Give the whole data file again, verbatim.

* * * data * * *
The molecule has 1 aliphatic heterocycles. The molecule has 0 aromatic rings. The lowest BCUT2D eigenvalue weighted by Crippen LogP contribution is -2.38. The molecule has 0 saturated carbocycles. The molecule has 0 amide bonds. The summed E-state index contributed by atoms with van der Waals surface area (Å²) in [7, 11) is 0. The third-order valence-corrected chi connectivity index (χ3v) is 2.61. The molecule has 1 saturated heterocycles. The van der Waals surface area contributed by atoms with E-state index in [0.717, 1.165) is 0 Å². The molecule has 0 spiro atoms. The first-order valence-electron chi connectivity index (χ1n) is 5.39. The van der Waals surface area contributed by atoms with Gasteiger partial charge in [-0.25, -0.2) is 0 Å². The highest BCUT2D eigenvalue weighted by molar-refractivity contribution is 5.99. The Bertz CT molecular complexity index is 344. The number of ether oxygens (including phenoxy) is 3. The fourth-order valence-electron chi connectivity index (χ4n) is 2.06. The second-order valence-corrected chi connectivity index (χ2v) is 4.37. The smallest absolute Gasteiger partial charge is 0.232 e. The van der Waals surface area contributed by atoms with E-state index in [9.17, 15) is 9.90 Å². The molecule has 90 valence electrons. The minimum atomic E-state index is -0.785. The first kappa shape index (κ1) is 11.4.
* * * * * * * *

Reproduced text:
The molecule has 1 aliphatic heterocycles. The molecule has 0 aromatic rings. The lowest BCUT2D eigenvalue weighted by Crippen LogP contribution is -2.38. The molecule has 0 saturated carbocycles. The molecule has 0 amide bonds. The summed E-state index contributed by atoms with van der Waals surface area (Å²) in [7, 11) is 0. The third-order valence-corrected chi connectivity index (χ3v) is 2.61. The molecule has 1 saturated heterocycles. The van der Waals surface area contributed by atoms with E-state index in [0.717, 1.165) is 0 Å². The molecule has 0 spiro atoms. The first-order valence-electron chi connectivity index (χ1n) is 5.39. The van der Waals surface area contributed by atoms with Gasteiger partial charge in [-0.25, -0.2) is 0 Å². The highest BCUT2D eigenvalue weighted by molar-refractivity contribution is 5.99. The Bertz CT molecular complexity index is 344. The number of ether oxygens (including phenoxy) is 3. The fourth-order valence-electron chi connectivity index (χ4n) is 2.06. The second-order valence-corrected chi connectivity index (χ2v) is 4.37. The smallest absolute Gasteiger partial charge is 0.232 e. The van der Waals surface area contributed by atoms with E-state index in [9.17, 15) is 9.90 Å². The molecule has 90 valence electrons. The minimum atomic E-state index is -0.785. The first kappa shape index (κ1) is 11.4.